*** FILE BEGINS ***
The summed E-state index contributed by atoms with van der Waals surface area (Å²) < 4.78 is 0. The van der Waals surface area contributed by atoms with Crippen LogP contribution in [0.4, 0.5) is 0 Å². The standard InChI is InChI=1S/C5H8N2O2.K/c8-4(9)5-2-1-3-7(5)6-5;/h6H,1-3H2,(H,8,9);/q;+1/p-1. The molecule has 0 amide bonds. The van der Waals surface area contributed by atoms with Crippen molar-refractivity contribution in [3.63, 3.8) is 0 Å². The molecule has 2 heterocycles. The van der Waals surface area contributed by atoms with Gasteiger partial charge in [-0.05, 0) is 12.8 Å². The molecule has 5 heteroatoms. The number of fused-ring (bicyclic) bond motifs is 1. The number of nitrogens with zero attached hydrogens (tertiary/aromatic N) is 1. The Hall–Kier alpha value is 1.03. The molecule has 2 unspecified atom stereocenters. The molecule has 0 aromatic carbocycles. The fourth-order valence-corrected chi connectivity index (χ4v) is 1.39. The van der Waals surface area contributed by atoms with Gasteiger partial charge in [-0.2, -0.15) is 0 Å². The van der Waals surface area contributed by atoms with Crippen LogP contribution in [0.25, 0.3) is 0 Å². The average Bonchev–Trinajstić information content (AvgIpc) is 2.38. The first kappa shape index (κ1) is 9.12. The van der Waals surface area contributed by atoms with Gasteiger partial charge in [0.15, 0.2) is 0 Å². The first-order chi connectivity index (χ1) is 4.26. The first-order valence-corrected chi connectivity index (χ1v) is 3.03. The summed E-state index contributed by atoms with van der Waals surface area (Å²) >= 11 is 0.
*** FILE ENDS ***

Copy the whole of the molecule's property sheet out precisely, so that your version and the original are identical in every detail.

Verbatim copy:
The summed E-state index contributed by atoms with van der Waals surface area (Å²) < 4.78 is 0. The van der Waals surface area contributed by atoms with Crippen LogP contribution in [0.4, 0.5) is 0 Å². The standard InChI is InChI=1S/C5H8N2O2.K/c8-4(9)5-2-1-3-7(5)6-5;/h6H,1-3H2,(H,8,9);/q;+1/p-1. The molecule has 0 amide bonds. The van der Waals surface area contributed by atoms with Crippen molar-refractivity contribution in [3.63, 3.8) is 0 Å². The molecule has 2 heterocycles. The van der Waals surface area contributed by atoms with Gasteiger partial charge in [-0.05, 0) is 12.8 Å². The molecule has 5 heteroatoms. The number of fused-ring (bicyclic) bond motifs is 1. The number of nitrogens with zero attached hydrogens (tertiary/aromatic N) is 1. The Hall–Kier alpha value is 1.03. The molecule has 2 unspecified atom stereocenters. The molecule has 0 aromatic carbocycles. The fourth-order valence-corrected chi connectivity index (χ4v) is 1.39. The van der Waals surface area contributed by atoms with Gasteiger partial charge in [-0.2, -0.15) is 0 Å². The van der Waals surface area contributed by atoms with Crippen LogP contribution in [0.25, 0.3) is 0 Å². The average Bonchev–Trinajstić information content (AvgIpc) is 2.38. The first kappa shape index (κ1) is 9.12. The van der Waals surface area contributed by atoms with Gasteiger partial charge in [0.15, 0.2) is 0 Å². The first-order chi connectivity index (χ1) is 4.26. The first-order valence-corrected chi connectivity index (χ1v) is 3.03. The summed E-state index contributed by atoms with van der Waals surface area (Å²) >= 11 is 0.